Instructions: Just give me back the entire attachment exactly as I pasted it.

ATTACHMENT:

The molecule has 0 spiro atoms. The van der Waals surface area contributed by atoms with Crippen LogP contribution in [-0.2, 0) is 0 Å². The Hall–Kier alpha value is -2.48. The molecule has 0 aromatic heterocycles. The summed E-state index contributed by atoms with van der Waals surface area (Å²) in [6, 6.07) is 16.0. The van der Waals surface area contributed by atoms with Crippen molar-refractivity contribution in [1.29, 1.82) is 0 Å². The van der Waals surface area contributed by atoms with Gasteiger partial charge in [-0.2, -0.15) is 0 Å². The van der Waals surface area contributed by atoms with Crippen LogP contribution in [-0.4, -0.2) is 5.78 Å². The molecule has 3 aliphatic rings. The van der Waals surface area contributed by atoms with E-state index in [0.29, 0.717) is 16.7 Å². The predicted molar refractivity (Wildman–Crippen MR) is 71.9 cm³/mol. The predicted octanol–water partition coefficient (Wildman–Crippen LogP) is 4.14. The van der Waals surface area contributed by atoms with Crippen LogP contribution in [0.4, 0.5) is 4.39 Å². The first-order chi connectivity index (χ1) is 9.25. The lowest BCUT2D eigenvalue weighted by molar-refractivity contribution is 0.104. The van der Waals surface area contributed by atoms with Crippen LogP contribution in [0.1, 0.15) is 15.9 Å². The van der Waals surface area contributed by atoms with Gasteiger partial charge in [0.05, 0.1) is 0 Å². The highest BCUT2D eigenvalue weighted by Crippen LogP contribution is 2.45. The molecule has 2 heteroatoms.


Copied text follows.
The molecule has 0 spiro atoms. The van der Waals surface area contributed by atoms with Crippen LogP contribution in [-0.2, 0) is 0 Å². The Hall–Kier alpha value is -2.48. The molecule has 0 aromatic heterocycles. The summed E-state index contributed by atoms with van der Waals surface area (Å²) in [6, 6.07) is 16.0. The van der Waals surface area contributed by atoms with Crippen molar-refractivity contribution in [1.29, 1.82) is 0 Å². The van der Waals surface area contributed by atoms with Gasteiger partial charge in [-0.2, -0.15) is 0 Å². The van der Waals surface area contributed by atoms with Crippen LogP contribution in [-0.4, -0.2) is 5.78 Å². The molecule has 3 aliphatic rings. The van der Waals surface area contributed by atoms with E-state index in [0.29, 0.717) is 16.7 Å². The predicted molar refractivity (Wildman–Crippen MR) is 71.9 cm³/mol. The predicted octanol–water partition coefficient (Wildman–Crippen LogP) is 4.14. The van der Waals surface area contributed by atoms with Crippen LogP contribution in [0.4, 0.5) is 4.39 Å². The first-order chi connectivity index (χ1) is 9.25. The lowest BCUT2D eigenvalue weighted by molar-refractivity contribution is 0.104. The van der Waals surface area contributed by atoms with Crippen LogP contribution in [0.1, 0.15) is 15.9 Å². The van der Waals surface area contributed by atoms with Gasteiger partial charge in [0.05, 0.1) is 0 Å². The highest BCUT2D eigenvalue weighted by Crippen LogP contribution is 2.45. The molecule has 2 heteroatoms.